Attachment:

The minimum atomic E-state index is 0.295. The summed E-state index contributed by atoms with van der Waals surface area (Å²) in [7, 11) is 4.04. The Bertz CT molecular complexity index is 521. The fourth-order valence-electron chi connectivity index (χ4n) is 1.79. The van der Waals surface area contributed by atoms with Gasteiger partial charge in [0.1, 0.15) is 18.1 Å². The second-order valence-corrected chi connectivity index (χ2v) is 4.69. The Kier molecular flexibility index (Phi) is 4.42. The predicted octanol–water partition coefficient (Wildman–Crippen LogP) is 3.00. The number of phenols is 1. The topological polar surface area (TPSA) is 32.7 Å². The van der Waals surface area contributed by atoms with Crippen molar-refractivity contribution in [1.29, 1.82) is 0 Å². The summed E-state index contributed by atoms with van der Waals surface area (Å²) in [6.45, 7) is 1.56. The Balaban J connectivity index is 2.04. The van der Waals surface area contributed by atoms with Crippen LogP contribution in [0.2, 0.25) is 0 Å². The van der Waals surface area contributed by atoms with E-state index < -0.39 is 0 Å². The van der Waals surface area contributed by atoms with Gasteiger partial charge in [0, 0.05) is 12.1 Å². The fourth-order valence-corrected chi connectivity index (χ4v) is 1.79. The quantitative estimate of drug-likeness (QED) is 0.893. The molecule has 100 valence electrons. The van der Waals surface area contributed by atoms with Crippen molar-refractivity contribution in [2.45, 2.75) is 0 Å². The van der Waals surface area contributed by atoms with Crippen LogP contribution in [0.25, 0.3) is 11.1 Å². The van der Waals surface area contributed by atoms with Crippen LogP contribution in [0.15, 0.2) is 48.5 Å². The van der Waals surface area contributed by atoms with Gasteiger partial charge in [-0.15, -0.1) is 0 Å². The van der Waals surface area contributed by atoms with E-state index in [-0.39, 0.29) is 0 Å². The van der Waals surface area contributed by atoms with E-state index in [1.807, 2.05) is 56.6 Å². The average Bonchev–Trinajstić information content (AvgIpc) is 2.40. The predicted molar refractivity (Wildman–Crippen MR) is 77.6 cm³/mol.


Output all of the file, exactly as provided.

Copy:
The minimum atomic E-state index is 0.295. The summed E-state index contributed by atoms with van der Waals surface area (Å²) in [7, 11) is 4.04. The Bertz CT molecular complexity index is 521. The fourth-order valence-electron chi connectivity index (χ4n) is 1.79. The van der Waals surface area contributed by atoms with Gasteiger partial charge in [0.1, 0.15) is 18.1 Å². The second-order valence-corrected chi connectivity index (χ2v) is 4.69. The Kier molecular flexibility index (Phi) is 4.42. The predicted octanol–water partition coefficient (Wildman–Crippen LogP) is 3.00. The number of phenols is 1. The topological polar surface area (TPSA) is 32.7 Å². The van der Waals surface area contributed by atoms with Crippen molar-refractivity contribution in [1.29, 1.82) is 0 Å². The summed E-state index contributed by atoms with van der Waals surface area (Å²) in [6.45, 7) is 1.56. The Balaban J connectivity index is 2.04. The van der Waals surface area contributed by atoms with Crippen LogP contribution in [0.2, 0.25) is 0 Å². The van der Waals surface area contributed by atoms with E-state index < -0.39 is 0 Å². The van der Waals surface area contributed by atoms with Gasteiger partial charge in [0, 0.05) is 12.1 Å². The fourth-order valence-corrected chi connectivity index (χ4v) is 1.79. The quantitative estimate of drug-likeness (QED) is 0.893. The molecule has 100 valence electrons. The van der Waals surface area contributed by atoms with Crippen molar-refractivity contribution in [2.45, 2.75) is 0 Å². The van der Waals surface area contributed by atoms with Crippen LogP contribution in [0.25, 0.3) is 11.1 Å². The van der Waals surface area contributed by atoms with Crippen LogP contribution in [0.15, 0.2) is 48.5 Å². The van der Waals surface area contributed by atoms with Gasteiger partial charge in [-0.15, -0.1) is 0 Å². The van der Waals surface area contributed by atoms with E-state index in [-0.39, 0.29) is 0 Å². The van der Waals surface area contributed by atoms with E-state index in [1.807, 2.05) is 56.6 Å². The average Bonchev–Trinajstić information content (AvgIpc) is 2.40. The predicted molar refractivity (Wildman–Crippen MR) is 77.6 cm³/mol.